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From black to green, the Spanish mining landscapes : memory and resignification before the European Green Deal

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11:00 AM, lunes 29 ago 2022 (20 minutos)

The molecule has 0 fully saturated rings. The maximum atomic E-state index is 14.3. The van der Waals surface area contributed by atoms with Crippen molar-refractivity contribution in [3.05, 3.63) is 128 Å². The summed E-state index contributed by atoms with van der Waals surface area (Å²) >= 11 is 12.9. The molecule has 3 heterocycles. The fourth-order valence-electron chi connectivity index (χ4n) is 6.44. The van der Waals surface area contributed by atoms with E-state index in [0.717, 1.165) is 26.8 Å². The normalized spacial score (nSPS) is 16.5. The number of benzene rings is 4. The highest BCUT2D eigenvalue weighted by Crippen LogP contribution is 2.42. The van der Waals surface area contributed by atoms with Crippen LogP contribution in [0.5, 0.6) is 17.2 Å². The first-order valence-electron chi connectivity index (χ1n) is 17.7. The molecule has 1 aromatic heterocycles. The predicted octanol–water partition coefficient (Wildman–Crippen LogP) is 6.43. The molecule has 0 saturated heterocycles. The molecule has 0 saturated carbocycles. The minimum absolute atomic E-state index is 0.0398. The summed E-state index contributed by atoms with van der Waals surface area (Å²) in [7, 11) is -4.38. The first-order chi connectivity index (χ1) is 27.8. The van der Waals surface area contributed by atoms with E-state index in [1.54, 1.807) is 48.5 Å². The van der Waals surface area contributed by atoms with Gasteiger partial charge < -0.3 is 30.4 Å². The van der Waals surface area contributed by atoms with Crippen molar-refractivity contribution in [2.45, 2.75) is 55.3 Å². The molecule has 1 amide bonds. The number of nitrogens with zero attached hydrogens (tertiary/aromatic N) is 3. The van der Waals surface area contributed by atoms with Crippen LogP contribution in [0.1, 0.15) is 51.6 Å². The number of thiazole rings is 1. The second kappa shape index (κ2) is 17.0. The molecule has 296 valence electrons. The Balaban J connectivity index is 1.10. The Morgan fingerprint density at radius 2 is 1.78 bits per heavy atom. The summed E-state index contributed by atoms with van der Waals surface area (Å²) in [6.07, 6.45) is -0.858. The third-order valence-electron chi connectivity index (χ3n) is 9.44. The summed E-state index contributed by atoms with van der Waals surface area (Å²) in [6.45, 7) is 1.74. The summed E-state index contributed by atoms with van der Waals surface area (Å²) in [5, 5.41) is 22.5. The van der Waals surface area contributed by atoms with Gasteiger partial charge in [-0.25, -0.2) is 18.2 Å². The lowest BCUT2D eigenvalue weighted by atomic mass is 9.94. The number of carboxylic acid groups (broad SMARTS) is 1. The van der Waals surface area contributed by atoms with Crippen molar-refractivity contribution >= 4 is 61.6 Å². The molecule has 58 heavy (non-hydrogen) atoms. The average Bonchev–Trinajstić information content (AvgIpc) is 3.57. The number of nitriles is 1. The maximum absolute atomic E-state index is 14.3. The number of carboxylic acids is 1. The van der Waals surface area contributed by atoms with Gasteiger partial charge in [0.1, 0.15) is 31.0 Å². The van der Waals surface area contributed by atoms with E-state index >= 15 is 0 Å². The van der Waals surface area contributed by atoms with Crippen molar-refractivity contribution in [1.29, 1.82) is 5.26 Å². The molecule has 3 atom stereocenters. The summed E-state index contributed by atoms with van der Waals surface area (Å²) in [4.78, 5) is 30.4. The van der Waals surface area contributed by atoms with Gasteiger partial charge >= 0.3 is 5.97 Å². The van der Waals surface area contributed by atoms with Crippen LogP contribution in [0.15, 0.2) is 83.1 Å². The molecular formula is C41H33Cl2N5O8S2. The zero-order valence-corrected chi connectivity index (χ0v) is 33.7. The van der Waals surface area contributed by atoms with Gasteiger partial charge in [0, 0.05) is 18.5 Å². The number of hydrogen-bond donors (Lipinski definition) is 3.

Coal mining had a splendid past in Spain and Europe, it has been fundamental in its economy and industrial development. The mining communities still keep the memory of the work and the place in their ways of life, with contradictory visions about the industrial heritage, a testimony of their historical past. On October 24, 2018, the "Framework agreement for a just transition of the coal mining industry and sustainable development of the mining regions 2019-2027" was signed by the Spanish government, mining employers and trade unions. Its aims are: to contribute to the restructuring process of the coal industry within the framework of the EC Decision 2010/787; to take measures for the economic revival and alternative development of the mining regions and to mitigate the loss of jobs in view of the closure of the mines. From December 31, 2009, the process of closure of power plants and mines was accelerated. In 2020 the explosion and demolition of the "Central de Anllares" in Páramo del Sil projected a painful image of the end of a historical cycle. At the beginning of 2021 there were less than 2,000 active coal miners left in Spain. In 1985 there were about 50,000 who were mainly located in: Asturias, Castilla y León, Aragón and Galicia. In the region of Asturias there are currently 300 miners out of 25,000 thirty years ago and 50,000 fifty years ago. The landscapes of the mining regions are still full of landmarks and heritage icons, threatened by abandonment and oblivion. The danger is that the "footprints of work" in these territories will disappear forever. The "European Green Deal" is an objective to counteract climate change. The economic restructuring goes beyond the economic analysis, becoming a process of cultural change with slow rhythms that mature in the long term, so it requires significant economic resources and strategies for a new industrial and urban fabric, with emphasis on sustainable and responsible development. The "decarbonization”, the energy and ecological transition and the European Green Pact (EGP) affect the re-signification of industrial heritage and forms of identity, which sometimes survive in a precise way, and on other occasions mixed or mitigated by the passage of time through oral and documentary history. We will detail some initiatives launched in Spanish mining regions, moving from "concrete case studies" to comparative and interregional studies at an international level. \- Transformation of mining landscapes in Spain through new infrastructure and environmental regeneration. \- Expressions of memory and work cultures from the vision of local communities, unions, institutions, employers and citizens' actors in the face of change in the Spanish mining landscapes. \- The mining and electrical industrial heritage as the axis of local development programs and examples of the difficulties of its conservation. The debate present in public opinion between the "hyper-patrimonialization" in some cases or the consideration of an "environmental problem" in the territory, in other opinions and studies. \- Museums and mining interpretation centers. A critical balance \- Industrial and cultural tourism. Initiatives, routes and experiences of "round trip The conservation of industrial heritage must mean much more than the presence of an object suitable for aesthetic or tourist consumption. The musealization of mining heritage has consolidated innovative cases of low museographic profile, associating cultural action with the economy of the region with a tourist purpose and regeneration of the landscape. The planning of mining heritage spaces is part of an integral systemic, formal and symbolic action of the "social construct". The industrial heritage seen from the citizen himself who is the main actor. A new scenario of mining heritage and landscape that is part of Europe's DNA.

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